Wrist: Matt Samples
MSRP (2011): $16,630
Mods: Metzler Z8 tires, MRA windshield, R&G rearsets, case covers and sliders, SW-Motech luggage, Akrapovic full exhaust system, Power Commander V with Auto Tune, K&N air filter, 520 Renthal chain and sprockets, Fast Bike Industries suspension work
Suspension is consistently the area where we find the most room for improvement over stock
As is often the case with our long-term tests, just when we get the bikes the way we like them it’s time to send them back! This S1000RR is no exception. The Berlin Brute has always put a smile on my face, especially so after a full year of development that resulted in it being truly optimized. Knowing how good the bike is today makes it even harder to send it home to BMW.
I've been through a lot with this bike: a four-day, 2500-mile cross-country road trip from LA to Chicago via the Rockies and Badlands, track days everywhere from Chuckwalla to Road America, a Southeastern sport-tour through the Great Smoky Mountains and Ozarks, and countless commuting and recreational riding miles. Who says a superbike can’t do it all?
Of course, I made some modifications along the way to improve performance across a wide range of real-world riding conditions. The best mods made were suspension upgrades that helped improve chassis geometry. First-generation S1000RRs suffer from slow steering and often have a hard time holding a line. David Behrend at Fast Bike Industries (www.fastbikeindustries.com) sorted the BMW out with an Öhlins rear shock that allowed us to add much needed ride height, along with stiffer springs and an Andreani Group piston/revalve kit to improve fork performance and tunability. These customized tweaks, designed by David to suit my use and costing $2534 total, made the first-gen bike turn even better than the much-improved second-generation S1000RR. The suspension changes also helped squeeze even more miles out of the Dunlop D211 GPAs that this bike preferred on the track.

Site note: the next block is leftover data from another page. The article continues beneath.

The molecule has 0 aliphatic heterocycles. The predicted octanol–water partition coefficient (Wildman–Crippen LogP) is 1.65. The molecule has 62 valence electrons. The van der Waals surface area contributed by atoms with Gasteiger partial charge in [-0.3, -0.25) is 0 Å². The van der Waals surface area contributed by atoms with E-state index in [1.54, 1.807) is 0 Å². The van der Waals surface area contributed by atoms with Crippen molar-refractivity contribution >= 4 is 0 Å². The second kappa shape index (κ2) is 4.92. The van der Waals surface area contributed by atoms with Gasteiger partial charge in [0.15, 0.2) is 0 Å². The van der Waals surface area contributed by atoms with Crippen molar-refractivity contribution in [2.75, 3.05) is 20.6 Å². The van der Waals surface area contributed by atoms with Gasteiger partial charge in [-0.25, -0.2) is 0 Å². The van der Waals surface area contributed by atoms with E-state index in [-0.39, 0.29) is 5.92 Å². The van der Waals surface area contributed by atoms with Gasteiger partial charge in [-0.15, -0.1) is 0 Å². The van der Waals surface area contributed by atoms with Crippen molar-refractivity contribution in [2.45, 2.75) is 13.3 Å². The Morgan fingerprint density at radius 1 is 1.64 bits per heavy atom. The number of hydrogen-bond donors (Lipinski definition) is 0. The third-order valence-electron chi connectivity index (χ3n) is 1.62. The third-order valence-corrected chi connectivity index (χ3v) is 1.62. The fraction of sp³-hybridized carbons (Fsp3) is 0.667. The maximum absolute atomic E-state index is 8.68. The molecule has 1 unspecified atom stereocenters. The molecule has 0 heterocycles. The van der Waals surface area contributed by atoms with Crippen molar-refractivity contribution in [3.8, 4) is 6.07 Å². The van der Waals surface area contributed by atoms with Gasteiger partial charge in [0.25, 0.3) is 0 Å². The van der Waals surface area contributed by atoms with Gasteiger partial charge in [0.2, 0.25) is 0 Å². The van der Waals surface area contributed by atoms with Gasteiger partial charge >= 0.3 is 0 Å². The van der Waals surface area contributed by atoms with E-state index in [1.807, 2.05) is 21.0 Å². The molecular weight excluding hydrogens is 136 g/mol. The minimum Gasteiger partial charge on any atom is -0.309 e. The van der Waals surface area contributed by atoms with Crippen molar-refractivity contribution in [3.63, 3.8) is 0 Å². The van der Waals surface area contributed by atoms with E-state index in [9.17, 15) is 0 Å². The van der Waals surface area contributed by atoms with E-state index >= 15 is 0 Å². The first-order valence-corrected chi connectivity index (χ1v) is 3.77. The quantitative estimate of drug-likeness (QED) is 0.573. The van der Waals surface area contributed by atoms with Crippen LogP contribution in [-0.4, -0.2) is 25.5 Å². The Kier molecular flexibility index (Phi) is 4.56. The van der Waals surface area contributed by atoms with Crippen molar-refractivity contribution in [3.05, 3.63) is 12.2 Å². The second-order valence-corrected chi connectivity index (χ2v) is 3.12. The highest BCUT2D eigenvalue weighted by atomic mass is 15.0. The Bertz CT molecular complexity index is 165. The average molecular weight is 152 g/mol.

Other smart moves involved improving the ergonomics—namely a taller MRA windscreen and adjustable R&G rearsets to make the bike almost all day comfortable (it is still a hard-core superbike, after all.) I reported on these mods before and remain happy with them through the end of the term. An accessory lead for the battery provided power for the First Gear heated undergarments that were the only thing that made riding through a 40 degree sleet storm in South Dakota survivable. Tidy SW-Motech Blaze saddlebags from Twisted Throttle made it possible to carry a week’s worth of gear, but the aftermarket Akrapovic exhaust burned a hole in the bottom of the right bag. Be sure to check compatibility with any luggage set up if you’re running anything other than the stock exhaust.
Another good touring trick was swapping the sticky racetrack rubber for longer-wearing Metzeler Z8 sport-touring tires—in the last installment, I’d put 2500 miles on the set and was hoping they’d last twice as long. Close: The Z8s hit the wear bars after 4000 miles, which is a huge improvement over the stock tires’ short lifespan. As in 1500 miles short. I would have liked a bit more front grip but the touring treads were a good compromise for the rear, providing plenty of grip everywhere short of full throttle. To be fair, full throttle puts down a lot of power, and in the case of the S1000 all it means to have less grip is that the traction control comes on earlier.
In retrospect, the motor mods were somewhat less successful. The $3000 spent on an Akrapovic Evolution titanium exhaust and a Power Commander PC-V fuel module added just 2 peak horsepower (raising the total to an admittedly remarkable 186 at the rear wheel), along with a more substantial 8 bhp boost to the middle of the curve. That slight boost just goes to show how good the BMW’s inline-four is out of the box. That three grand might be better spent on tires.
It’s no surprise that the new-and-improved 2012 S1000RR won our Sportbike of the Year award. After a full year of riding, my enthusiasm for this earlier model didn’t diminish one bit. The performance is unbeatable, the build quality off the charts (there were no maintenance issues or failures whatsoever) and the fun factor is sky high. Did I mention this thing will power-wheelie all the way through third gear? That kind of performance and complete reliability make for a compelling combination.